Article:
Hi guys! It's getting into BBQ season. I have this old BBQ er from a buddy of mine, I have never smoked a thing in my life, but want to learn. My idea is to put a rotisserie into the big compartment while putting the wood hips into the small compartment. I need to get thermostats, and some kind of container for the wood hips what makes the clean up easy. I also want to add a BBQ burner onto the big compartment to use it as a BBQ/ Smoker.Any ideas?
I'm certainly no expert on this, but I don't think you want to use a rotisserie for smoking. For grilling over a direct heat source yes, but for indirect smoking, no. From my experience, the key with proper smoking is maintaining a consistent temp during the time of your cook. (usually ~ 250-275deg)
Again, others may have different/better advice, but I thought I'd give you some thoughts since nobody replied....
I intend to live forever. So far, so good.
'99 Wrangler Sport: 2.5" Old Man Emo lift and shocks, adjustable trackbars, Quick-Disko sway links, rollin on 31" BFG A/Ts
Thanks for the reply. I have to research that whole thing. The rotisserie will be optional, so it can be used as a BBQ or a smoker.-as needed...
My brother in law makes a absolutely beautiful thanksgiving turkey - smoked. It is being smoked in a metal,barrel. Awesome. I start drooling by just thinking about it. They just measure the the temps of the bird constantly. The whole smoking a food thing is new to me, so like I said, I gotta do my homework first before I open my mouth( or keyboard ) in this case.
What you have is an off-set horizontal smoker, much like one of the ones I use, and they can be a little tricky. The smaller side is where your fuel gets burned while you smoke on the larger side. They can be tricky, especially when you do enough meat you need both ends. The grates nearest the firebox will be hotter than those on the opposite side, making that meat cook faster, which you don't want. Temp control is one of the most important thigs there is to smoking meat. Here's a great article on some mods you can do to make you off-set easier to use and here is one for adding a rotisserie. As for the chips, no container is really needed. You can add the chips right to your hot coals and let them do their thing. You'll have to clean out the ash any way, so what a little more to scoop out. If you really have your heart set on a container for the chips, don't waste your money on one of those fancy things, aluminum foil works wonder. Just double wrap your chips, put some slices in the top so the smoke can escape and place on top of the coals. Smoking meats takes some practice, but it is a lot of fun. It's also a great way to get away from the honey do list, "Sorry honey, can't do that. Gotta watch the meat" Ask me how I know There is no right or wrong way to smoke meats and the internet is your friend. There are a ton of great articles out there and all of them will be helpful.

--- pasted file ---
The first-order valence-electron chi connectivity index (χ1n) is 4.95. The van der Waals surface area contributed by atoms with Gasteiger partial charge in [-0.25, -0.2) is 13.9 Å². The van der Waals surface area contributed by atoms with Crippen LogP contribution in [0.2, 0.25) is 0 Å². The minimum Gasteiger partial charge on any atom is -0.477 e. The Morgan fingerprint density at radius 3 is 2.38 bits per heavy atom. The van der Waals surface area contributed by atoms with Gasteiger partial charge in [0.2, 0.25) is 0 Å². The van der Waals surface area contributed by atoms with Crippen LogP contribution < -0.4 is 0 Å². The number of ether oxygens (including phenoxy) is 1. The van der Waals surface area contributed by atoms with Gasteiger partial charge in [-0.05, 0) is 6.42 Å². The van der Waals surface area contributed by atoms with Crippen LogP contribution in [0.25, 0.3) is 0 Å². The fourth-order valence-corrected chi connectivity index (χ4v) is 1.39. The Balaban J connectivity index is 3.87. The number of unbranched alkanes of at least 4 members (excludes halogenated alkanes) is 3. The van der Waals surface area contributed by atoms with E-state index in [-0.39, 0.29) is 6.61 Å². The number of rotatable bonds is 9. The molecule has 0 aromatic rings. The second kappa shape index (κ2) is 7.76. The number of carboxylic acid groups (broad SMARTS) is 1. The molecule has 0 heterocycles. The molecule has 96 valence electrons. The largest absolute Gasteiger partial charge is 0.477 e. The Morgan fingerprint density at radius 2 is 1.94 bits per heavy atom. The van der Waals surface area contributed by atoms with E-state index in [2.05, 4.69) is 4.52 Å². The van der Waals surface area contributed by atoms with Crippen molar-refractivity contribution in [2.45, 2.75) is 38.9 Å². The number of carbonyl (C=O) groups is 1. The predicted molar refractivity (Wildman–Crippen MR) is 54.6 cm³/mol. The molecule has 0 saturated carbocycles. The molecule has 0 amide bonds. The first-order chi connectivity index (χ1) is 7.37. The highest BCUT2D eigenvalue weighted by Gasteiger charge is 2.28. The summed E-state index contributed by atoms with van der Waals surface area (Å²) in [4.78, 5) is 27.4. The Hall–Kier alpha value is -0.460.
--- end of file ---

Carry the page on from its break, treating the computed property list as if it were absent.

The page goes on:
I've been smoking meat on and off for about 20 years nows and may try a couple of the competitions next year, money permitting anyway. I've been making my own rubs for about the same length of time, my family and friends actually talked me into selling them which I started doing. If you need any tips or help you can message me here and I'll be more than happy to pass along what I've learned. Just don't ask for my rub recipes, that's proprietary info It takes practice so don't discouraged if something doesn't come out right the first time and always have a back up plan for dinner, just in case things turn out real bad. You can also get ahold of me thru my facebook page, just look for Sin City Rubs. I've got a few recipes there and will be adding more as time goes along. Smoking meat, just like Jeeps, becomes an addiction, welcome to it.
I think that heat storing ballast in the second stage is an important element. Chef son who built his own two stage says he uses a particular kind of rocks, basalt I think, which he says are better than fire brick. You get the second stage up to 215 or whatnot, rocks and all, then monitor your digital temperature probes in between the two stages and you can keep the temperature in the smoking compartment very steady. Son says unexpected cooling is almost as bad as overheating. Personally, I don't have the patience for it.
03 Rubicon; 99 xj with too much stuff to list; Unimog 406 (gone)
Made smiked salmon. Used frozed wild caught sockeye and made cure for it:
2 parts raw organic suar
2 parts brown sugar
1 part kosher salt mix all together
Add maybe 1 tablespoon vulcano fire salt
Unpack syill frozen salmon, check for pin bones and remove them if u find sny.
Put a layer of above listed cure mix in large cooking tray where salmon will fit lengthwise in.
Pack salmon with cure mix. Cover with shrink wrap. Defrost in fridge. This will draw out lots of liquid and cure the fish. Cure minumum 8 hrs best over night.
When salmon is cured drain out liquid and gently rinse fish. Set aside let dry for about 40 minutes drpending on ambient temp.
Start smoker. I tried to bring smoker up to 250 or so degrees F in fire chamber and keep constant 165 deg in meat chamber.
Used applewood and normal charcoal to get it started. Put metalpan with water and appleslices over fire container where the hot cials were kept, so relative humidity was up and fish wont dry out...
Also made a brine to put on fish.
When fish is dried it builts a layer called pemican. Thats what you are looking for. Now put banana leaves on smoker grill prec
Vents fish ftom sticking. Put fish on banana leaves. Add brine. Smoke. Enjoy.